Your Taxes: Recent rulings on share options

Here is an update on recent Israeli tax rulings relating to share and option plans.

October 25, 2016 22:24
4 minute read.

Money. (photo credit: INGIMAGE / ASAP)

The children of Israel in biblical times sat in succot and ate manna from heaven. Modern Israelis sit in air-conditioned offices and receive shares (meniot), share options and restricted share plans from their employers.

Here is an update on recent Israeli tax rulings relating to share and option plans.

Taxation of options, an overview: Plans approved under Section 102 of the Income Tax Ordinance can both reduce Israeli tax and defer it until cash is realized if various conditions are met.

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The capital-gains approach is the most popular alternative in practice for employees with less than 10% ownership of the company. Under this approach, the gain from options or shares is taxed at a fixed rate of 25%, and both the employer and employee are exempt from National Insurance Institute payments. The employer is not entitled to any expense deduction for tax purposes regarding the options.

There must be an approved Israeli trustee who holds the options or shares for at least 24 months. The tax is deferred until the employee sells the options or shares or withdraws them from the trustee.

Section 102 plans must be in a prescribed format and notified to the Israel Tax Authority (ITA) at least 30 days before the plan is first implemented.

Late application for dollar-based plan: In a tax ruling on the options related to stock of a US publicly traded corporation, the employer did not realize it had 45 days to elect a dollar basis when calculating the taxable gain employees faced. The ruling allowed an extension of this deadline provided it was applied consistently to all share-option plans of that employer.

Adding exit priority to worthless options:
In another ruling, investors received preference shares with priority in any exit transaction. Employees held options to ordinary (common) shares with no such rights, making them out of the money and worthless. To give the employees an incentive, it was proposed to bolt onto the existing share-option plan an additional new plan relating to preferred shares with exit rights at a pre-agreed percentage of the investors’ rights in both cash and share deals. There would be no repricing or revesting (over a different vesting period) of the existing ordinary share options. There would be no call or put options.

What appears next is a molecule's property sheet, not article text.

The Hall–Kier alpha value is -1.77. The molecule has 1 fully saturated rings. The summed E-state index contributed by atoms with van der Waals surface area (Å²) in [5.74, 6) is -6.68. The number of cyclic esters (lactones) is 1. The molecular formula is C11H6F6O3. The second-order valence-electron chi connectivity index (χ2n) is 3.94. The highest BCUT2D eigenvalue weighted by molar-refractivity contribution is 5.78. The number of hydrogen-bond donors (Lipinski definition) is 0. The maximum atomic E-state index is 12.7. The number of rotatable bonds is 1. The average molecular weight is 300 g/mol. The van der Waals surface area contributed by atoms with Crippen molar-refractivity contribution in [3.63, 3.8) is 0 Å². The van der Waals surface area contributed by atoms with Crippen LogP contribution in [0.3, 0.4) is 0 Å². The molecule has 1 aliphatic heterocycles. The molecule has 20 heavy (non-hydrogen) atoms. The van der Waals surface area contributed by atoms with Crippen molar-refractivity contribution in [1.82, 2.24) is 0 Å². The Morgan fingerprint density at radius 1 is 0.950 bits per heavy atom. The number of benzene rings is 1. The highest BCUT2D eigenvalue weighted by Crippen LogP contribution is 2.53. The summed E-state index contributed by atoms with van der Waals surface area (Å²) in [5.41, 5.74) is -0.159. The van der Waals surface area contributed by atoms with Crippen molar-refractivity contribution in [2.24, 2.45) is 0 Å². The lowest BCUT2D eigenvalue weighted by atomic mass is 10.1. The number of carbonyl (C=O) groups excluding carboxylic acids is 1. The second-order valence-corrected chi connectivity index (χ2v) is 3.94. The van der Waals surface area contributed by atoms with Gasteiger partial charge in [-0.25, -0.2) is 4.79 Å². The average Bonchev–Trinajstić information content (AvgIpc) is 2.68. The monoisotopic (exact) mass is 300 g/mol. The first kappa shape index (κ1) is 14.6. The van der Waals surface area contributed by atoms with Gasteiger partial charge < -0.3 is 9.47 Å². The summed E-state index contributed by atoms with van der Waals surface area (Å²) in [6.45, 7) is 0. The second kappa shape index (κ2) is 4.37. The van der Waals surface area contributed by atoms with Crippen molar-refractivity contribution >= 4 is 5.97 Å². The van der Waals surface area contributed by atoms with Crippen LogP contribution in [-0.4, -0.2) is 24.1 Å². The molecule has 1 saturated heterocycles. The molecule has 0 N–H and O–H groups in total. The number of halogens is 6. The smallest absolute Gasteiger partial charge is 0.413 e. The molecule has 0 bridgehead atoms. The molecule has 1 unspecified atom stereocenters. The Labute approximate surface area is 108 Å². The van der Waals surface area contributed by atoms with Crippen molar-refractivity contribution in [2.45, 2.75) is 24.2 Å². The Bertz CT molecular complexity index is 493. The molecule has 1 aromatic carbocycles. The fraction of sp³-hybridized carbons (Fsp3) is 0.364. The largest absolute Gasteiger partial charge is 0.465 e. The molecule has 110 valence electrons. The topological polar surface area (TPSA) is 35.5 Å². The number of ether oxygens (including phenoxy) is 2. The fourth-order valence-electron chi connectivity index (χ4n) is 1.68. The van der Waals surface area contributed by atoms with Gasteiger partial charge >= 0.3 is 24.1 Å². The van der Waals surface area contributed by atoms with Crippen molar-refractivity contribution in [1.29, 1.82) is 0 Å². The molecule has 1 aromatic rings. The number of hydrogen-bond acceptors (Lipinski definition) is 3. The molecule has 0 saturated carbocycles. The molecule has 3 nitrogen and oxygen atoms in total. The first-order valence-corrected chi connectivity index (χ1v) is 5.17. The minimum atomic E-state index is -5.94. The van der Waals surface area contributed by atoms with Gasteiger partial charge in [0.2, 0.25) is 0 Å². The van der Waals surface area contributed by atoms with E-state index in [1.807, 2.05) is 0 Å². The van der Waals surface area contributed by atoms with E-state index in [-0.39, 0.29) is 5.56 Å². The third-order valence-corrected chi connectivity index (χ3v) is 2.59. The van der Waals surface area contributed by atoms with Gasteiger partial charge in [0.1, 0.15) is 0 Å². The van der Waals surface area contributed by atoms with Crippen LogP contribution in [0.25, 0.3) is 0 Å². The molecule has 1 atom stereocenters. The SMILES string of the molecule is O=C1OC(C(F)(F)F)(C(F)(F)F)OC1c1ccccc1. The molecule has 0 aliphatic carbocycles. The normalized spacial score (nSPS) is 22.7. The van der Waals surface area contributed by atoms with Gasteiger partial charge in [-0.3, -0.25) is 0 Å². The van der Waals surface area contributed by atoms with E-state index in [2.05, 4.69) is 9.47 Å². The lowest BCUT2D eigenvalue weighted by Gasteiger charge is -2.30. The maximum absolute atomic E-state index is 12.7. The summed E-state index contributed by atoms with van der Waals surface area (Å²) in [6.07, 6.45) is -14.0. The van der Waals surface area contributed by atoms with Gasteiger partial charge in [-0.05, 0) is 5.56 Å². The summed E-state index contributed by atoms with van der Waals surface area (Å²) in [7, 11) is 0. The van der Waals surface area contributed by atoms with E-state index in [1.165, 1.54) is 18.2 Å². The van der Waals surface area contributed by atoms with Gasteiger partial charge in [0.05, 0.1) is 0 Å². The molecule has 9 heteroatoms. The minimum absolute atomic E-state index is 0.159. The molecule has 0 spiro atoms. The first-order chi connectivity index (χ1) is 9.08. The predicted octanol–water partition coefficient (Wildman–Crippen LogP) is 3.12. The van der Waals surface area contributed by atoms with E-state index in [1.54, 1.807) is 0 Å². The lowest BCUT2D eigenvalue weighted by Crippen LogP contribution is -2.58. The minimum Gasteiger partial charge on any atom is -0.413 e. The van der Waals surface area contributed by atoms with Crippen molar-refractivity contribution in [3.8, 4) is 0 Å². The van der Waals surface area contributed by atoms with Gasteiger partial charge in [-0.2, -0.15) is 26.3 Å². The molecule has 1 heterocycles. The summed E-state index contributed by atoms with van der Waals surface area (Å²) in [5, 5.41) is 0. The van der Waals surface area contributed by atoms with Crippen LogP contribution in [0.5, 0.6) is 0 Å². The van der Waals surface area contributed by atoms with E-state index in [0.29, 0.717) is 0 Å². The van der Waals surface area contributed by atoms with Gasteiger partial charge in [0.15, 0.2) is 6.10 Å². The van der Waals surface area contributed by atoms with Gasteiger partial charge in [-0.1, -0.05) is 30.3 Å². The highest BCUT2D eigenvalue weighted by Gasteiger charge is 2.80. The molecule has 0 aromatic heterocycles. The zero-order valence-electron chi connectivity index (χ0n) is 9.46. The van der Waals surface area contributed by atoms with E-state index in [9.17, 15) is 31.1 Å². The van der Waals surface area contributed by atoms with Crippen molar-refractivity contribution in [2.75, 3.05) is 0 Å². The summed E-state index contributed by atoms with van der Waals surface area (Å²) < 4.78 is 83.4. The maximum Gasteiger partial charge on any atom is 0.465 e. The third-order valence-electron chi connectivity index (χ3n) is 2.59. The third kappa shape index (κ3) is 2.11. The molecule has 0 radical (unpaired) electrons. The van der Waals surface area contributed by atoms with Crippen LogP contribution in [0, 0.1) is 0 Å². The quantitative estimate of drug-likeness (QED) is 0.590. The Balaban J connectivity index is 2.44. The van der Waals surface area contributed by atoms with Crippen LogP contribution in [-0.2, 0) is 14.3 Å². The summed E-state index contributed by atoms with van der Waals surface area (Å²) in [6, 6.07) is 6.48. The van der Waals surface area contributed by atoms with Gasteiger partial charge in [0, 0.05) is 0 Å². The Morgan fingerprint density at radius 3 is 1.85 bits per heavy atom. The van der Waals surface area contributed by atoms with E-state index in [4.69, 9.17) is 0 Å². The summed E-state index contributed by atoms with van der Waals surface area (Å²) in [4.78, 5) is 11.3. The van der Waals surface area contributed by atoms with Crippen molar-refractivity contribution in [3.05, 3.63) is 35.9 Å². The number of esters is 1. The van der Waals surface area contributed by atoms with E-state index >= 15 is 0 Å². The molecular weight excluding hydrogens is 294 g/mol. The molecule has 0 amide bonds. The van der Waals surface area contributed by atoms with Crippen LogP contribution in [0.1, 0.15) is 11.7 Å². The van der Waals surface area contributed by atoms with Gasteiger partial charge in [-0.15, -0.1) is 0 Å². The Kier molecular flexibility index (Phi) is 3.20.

The ruling allows the Section 102 capital approach to be applied provided various conditions are met, including the following: • The exit consideration must come from a third-party acquirer, not the company or any party holding 50% or more in it, nor a public share issue on a stock exchange; • If the share consideration per share paid to the employees exceeds the average price per share paid for all shares of the company, on a fully diluted basis, the excess is taxed as salary (up to 50% tax); • A nine-month waiting period is prescribed before any exit transaction; • The preferred share options must be on a named basis (not an employee pool) and deposited with the Section 102 trustee; • The gain is treated as derived in Israel by an Israeli resident; this means no exemption for olim or foreign resident employees.

Private company: In the case of private companies, the ITA is worried that options or shares would be issued to favored employees at an undervalue. Therefore, in 2014, it issued a tax ruling and a “green channel” procedure for implementing it (Form 923).

Form 923 applies the “net exercise” approach. The employee exercises options and converts them to shares of the company without payment or by paying just the par value of the stock. But the number of shares depends on the paper gain upon conversion.

For example, a company issues 10 options to an employee, with a conversion price of NIS 20 each. The market price of the shares upon conversion is NIS 100 each. So the total conversion price is NIS 200, and the paper gain then is NIS 800. So eight shares can be issued upon the conversion. If more shares are issued, they are taxed at marginal regular rates of up to 50%.

A new tax ruling may apply if an employee leaves the employment of a company (in this case the Israeli subsidiary of a foreign private company) and provides no further services to the group.

In such a case, the exercise price may be at market value “known” at the time of the grant. The consideration should be the market value at the time of the exercise and/or sale.

Any difference between the two market values (upon grant and upon exercise/sale) will be taxed as salary (up to 50% tax), and only the balance of the gain may be treated as capital gain (25% tax).

The consideration must be based on a market valuation of the parent company by an external appraiser based on relevant economic and business factors, including cash flow, liabilities, ability to function as an independent unit and as a going concern, and financial stability.

The Israeli subsidiary company or companies may not claim an expense except regarding the salary component.

As always, consult experienced tax advisers in each country at an early stage in specific cases.

[email protected]

Leon Harris is a certified public accountant and tax specialist at Harris Consulting & Tax Ltd.

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